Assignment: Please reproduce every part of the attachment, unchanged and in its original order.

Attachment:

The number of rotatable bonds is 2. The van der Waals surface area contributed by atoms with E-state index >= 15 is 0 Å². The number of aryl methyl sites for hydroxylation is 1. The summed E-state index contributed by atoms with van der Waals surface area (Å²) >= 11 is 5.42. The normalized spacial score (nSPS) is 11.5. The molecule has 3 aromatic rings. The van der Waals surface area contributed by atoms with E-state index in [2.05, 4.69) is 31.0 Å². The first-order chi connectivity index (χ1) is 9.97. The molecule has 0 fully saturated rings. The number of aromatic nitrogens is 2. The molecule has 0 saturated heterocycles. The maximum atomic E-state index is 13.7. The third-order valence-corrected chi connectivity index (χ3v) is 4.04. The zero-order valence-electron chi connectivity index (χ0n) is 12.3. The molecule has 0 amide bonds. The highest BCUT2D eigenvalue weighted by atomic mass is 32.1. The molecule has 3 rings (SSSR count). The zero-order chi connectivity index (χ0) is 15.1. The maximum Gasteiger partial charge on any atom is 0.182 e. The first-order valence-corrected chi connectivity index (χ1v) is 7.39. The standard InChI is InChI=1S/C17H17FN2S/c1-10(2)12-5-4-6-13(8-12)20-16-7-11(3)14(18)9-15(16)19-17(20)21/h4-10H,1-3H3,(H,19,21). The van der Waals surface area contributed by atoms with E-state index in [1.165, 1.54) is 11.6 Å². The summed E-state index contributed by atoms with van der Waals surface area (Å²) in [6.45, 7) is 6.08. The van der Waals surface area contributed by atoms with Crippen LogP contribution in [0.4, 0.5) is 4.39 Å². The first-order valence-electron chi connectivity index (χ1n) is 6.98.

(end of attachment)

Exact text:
The number of rotatable bonds is 2. The van der Waals surface area contributed by atoms with E-state index >= 15 is 0 Å². The number of aryl methyl sites for hydroxylation is 1. The summed E-state index contributed by atoms with van der Waals surface area (Å²) >= 11 is 5.42. The normalized spacial score (nSPS) is 11.5. The molecule has 3 aromatic rings. The van der Waals surface area contributed by atoms with E-state index in [2.05, 4.69) is 31.0 Å². The first-order chi connectivity index (χ1) is 9.97. The molecule has 0 fully saturated rings. The number of aromatic nitrogens is 2. The molecule has 0 saturated heterocycles. The maximum atomic E-state index is 13.7. The third-order valence-corrected chi connectivity index (χ3v) is 4.04. The zero-order valence-electron chi connectivity index (χ0n) is 12.3. The molecule has 0 amide bonds. The highest BCUT2D eigenvalue weighted by atomic mass is 32.1. The molecule has 3 rings (SSSR count). The zero-order chi connectivity index (χ0) is 15.1. The maximum Gasteiger partial charge on any atom is 0.182 e. The first-order valence-corrected chi connectivity index (χ1v) is 7.39. The standard InChI is InChI=1S/C17H17FN2S/c1-10(2)12-5-4-6-13(8-12)20-16-7-11(3)14(18)9-15(16)19-17(20)21/h4-10H,1-3H3,(H,19,21). The van der Waals surface area contributed by atoms with E-state index in [1.165, 1.54) is 11.6 Å². The summed E-state index contributed by atoms with van der Waals surface area (Å²) in [6.45, 7) is 6.08. The van der Waals surface area contributed by atoms with Crippen LogP contribution in [0.4, 0.5) is 4.39 Å². The first-order valence-electron chi connectivity index (χ1n) is 6.98.